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Meteorite Craters

meteor crater


Vital to planetary studies, meteorite craters also inform our view of life on Earth

One of the most fascinating aspects of planetary science is the number of geographical features shared by Earth and its sibling planets in our galaxy and beyond. Like our own, other planets have oceans, mountains, valleys, and even craters, which we associate with meteorites. Experts in geography define craters as “bowl-like depressions,” caused by violent collisions between celestial bodies or from volcanic eruptions.

Meteorite impact craters are important to researchers studying how planets and galaxies are formed. For example, they can tell scientists the approximate weight of the impactor and about how fast it was coming in. Craters can also reveal a lot about how old a planetary body is; the Moon, for example, has many “astroblemes”—meaning “star wounds”—across the central part of its farside, which is an indicator that region is older than the Moon’s smoother areas with fewer craters.

Craters also naturally excavate into the body’s crust and can provide scientists with primitive core samples and clues about the planet’s structure. Massive meteorites that hit the surface of Europa (one of Jupiter’s moons), for example, left large craters that punched through enough of the moon’s crust that researchers were able to estimate the depth of its ice shell. Further, data about the diameter and depth of the craters on Europa also clued scientists into the possibility of an ocean or warm ice layer below the ice shell.

As much as craters can tell us about a planet’s past, they are also useful as sites to further our ambitions for the future. The floor of Barringer Crater, also called “Meteor Crater” or the “Canyon Diablo Crater,” served as a training ground for NASA astronauts preparing for the Apollo missions; there, the future moonwalkers learned how to hunt for “faux moon rocks.” These return samples have been indispensable to analysts identifying lunar meteorites and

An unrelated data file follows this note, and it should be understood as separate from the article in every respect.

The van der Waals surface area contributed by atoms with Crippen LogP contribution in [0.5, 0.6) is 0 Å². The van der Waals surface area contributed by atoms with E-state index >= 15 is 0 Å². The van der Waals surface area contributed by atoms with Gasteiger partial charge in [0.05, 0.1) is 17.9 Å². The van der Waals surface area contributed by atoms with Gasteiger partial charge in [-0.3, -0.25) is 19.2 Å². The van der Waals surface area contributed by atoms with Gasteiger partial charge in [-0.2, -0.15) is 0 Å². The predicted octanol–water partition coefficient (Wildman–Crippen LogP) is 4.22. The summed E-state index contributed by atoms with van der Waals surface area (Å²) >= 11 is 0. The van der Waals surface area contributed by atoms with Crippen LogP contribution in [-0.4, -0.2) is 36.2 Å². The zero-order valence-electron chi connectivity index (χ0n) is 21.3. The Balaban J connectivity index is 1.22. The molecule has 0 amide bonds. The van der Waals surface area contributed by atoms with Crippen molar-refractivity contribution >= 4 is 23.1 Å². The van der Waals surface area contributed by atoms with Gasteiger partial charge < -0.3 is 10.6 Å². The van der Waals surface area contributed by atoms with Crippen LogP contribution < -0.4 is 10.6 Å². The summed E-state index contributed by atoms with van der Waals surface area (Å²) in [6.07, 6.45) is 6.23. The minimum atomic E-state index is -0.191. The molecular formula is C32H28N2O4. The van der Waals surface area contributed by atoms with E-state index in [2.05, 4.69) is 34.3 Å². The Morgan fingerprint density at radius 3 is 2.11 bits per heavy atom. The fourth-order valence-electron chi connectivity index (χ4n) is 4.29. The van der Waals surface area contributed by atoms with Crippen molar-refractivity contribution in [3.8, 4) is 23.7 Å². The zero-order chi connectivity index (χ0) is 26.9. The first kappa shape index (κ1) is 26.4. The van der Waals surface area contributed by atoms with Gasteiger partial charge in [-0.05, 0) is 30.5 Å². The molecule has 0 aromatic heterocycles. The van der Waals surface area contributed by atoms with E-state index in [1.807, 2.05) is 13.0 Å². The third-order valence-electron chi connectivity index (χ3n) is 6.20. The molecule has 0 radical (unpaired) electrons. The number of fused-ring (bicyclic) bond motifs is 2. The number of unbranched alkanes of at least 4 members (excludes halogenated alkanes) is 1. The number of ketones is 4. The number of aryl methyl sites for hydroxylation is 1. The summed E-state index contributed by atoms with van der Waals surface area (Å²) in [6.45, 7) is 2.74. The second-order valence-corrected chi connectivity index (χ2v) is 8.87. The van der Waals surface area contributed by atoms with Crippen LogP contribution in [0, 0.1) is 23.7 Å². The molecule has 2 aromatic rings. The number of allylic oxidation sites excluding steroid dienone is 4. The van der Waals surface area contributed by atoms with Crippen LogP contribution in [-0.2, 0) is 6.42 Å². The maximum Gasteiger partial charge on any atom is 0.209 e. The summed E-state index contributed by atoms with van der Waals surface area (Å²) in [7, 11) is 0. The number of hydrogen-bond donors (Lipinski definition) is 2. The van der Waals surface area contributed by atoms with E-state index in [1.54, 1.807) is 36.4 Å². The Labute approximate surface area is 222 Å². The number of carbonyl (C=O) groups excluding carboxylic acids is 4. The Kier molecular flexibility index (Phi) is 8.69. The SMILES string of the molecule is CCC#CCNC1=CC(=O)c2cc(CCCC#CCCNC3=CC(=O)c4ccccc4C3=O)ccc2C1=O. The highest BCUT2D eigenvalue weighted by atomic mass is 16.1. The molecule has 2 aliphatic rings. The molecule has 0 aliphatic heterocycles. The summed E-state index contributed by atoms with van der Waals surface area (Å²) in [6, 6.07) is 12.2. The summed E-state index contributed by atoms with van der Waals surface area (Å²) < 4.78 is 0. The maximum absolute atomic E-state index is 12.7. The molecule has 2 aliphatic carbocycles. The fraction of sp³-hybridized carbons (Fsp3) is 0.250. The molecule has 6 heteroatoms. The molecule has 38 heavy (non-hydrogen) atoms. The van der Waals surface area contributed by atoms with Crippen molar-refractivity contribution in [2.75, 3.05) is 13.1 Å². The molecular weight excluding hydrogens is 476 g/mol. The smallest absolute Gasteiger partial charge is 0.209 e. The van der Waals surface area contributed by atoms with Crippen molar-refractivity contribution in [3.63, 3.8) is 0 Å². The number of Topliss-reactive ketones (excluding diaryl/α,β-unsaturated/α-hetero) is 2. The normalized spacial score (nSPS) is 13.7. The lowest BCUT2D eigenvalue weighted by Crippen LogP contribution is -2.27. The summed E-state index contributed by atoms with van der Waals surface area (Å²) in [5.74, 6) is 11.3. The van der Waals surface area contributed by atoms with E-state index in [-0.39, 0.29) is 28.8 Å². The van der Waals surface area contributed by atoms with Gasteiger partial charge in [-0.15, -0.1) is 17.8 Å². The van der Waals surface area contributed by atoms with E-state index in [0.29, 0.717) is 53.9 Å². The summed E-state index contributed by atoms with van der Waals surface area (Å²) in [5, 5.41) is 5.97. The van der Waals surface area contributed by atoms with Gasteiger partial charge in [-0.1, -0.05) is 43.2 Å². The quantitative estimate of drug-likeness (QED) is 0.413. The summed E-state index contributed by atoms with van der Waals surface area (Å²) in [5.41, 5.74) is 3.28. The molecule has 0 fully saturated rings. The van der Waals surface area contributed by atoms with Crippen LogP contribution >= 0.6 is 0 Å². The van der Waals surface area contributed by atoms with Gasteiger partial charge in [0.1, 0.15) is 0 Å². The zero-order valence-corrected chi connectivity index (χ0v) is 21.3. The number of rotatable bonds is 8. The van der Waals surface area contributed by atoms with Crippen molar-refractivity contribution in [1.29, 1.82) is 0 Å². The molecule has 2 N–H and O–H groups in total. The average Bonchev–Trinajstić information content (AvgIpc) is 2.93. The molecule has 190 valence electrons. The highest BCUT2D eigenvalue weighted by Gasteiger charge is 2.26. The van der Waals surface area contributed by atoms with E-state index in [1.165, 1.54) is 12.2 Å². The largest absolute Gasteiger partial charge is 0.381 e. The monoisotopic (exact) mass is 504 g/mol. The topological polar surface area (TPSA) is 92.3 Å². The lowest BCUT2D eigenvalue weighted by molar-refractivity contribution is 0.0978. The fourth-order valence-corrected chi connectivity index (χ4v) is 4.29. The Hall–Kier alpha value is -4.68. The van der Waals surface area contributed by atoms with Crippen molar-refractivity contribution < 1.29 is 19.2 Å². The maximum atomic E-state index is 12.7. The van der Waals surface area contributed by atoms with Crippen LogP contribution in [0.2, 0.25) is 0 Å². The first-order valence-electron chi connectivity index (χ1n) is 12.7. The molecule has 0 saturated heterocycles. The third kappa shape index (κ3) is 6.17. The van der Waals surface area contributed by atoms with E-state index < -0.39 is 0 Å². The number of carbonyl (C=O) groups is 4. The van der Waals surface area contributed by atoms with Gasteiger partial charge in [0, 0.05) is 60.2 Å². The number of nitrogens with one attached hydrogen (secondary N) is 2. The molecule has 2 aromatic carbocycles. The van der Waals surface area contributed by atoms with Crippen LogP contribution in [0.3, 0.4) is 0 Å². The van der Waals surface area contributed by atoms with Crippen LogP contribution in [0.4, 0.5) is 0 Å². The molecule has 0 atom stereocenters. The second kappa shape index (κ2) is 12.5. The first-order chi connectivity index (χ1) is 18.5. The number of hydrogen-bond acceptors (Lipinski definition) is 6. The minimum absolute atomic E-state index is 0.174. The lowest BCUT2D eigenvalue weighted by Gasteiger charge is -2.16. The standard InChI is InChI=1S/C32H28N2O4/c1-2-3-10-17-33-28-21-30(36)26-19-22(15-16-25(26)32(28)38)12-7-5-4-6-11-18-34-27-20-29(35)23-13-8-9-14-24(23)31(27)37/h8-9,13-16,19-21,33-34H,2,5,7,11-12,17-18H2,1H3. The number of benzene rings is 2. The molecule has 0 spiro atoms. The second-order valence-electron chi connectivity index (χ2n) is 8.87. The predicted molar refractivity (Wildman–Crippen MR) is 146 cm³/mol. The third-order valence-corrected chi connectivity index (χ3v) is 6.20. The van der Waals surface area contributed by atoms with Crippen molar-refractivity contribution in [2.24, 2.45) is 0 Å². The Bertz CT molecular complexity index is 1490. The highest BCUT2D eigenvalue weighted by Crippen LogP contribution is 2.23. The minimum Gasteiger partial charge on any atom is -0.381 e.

some researchers even believe a rock sample from the Apollo 14 mission may contain the first evidence of Earth material—a meteorite originating from Earth—on the Moon.

Impressive as craters may be, they too fall victim to weathering by Earth’s climate. The Wabar Craters, for example, lie in a now inaccessible desert region of Saudi Arabia and remain a mystery to the meteorite community for many reasons. First, the crater site is located in a now extremely dangerous area; political events, temperatures that can top 140 degrees Fahrenheit in the summer, and the terrain all contribute to the scarcity of Wabar material. Second, shifting sands have all but obliterated the craters, as the sand has slowly filled them over time. Finally, the material recovered from the Wabar crater site is a blend of both weathered and well-preserved irons. How the two could have been produced by the same source and lie in the same site still puzzles scientists today.

One thing, however, is certain: craters hold the key to understanding what happens when something from an alien world collides with another. Asteroids have destroyed life while also creating new environments for microbes and bacteria. On Earth, some people have made craters their home, like the city of Nördlingen, which was built inside the Nördlinger Ries impact crater in Germany. Looking forward, missions to the Moon and Mars will investigate what secrets their craters hold, which will inform how we explore–and eventually settle–our solar system and beyond.

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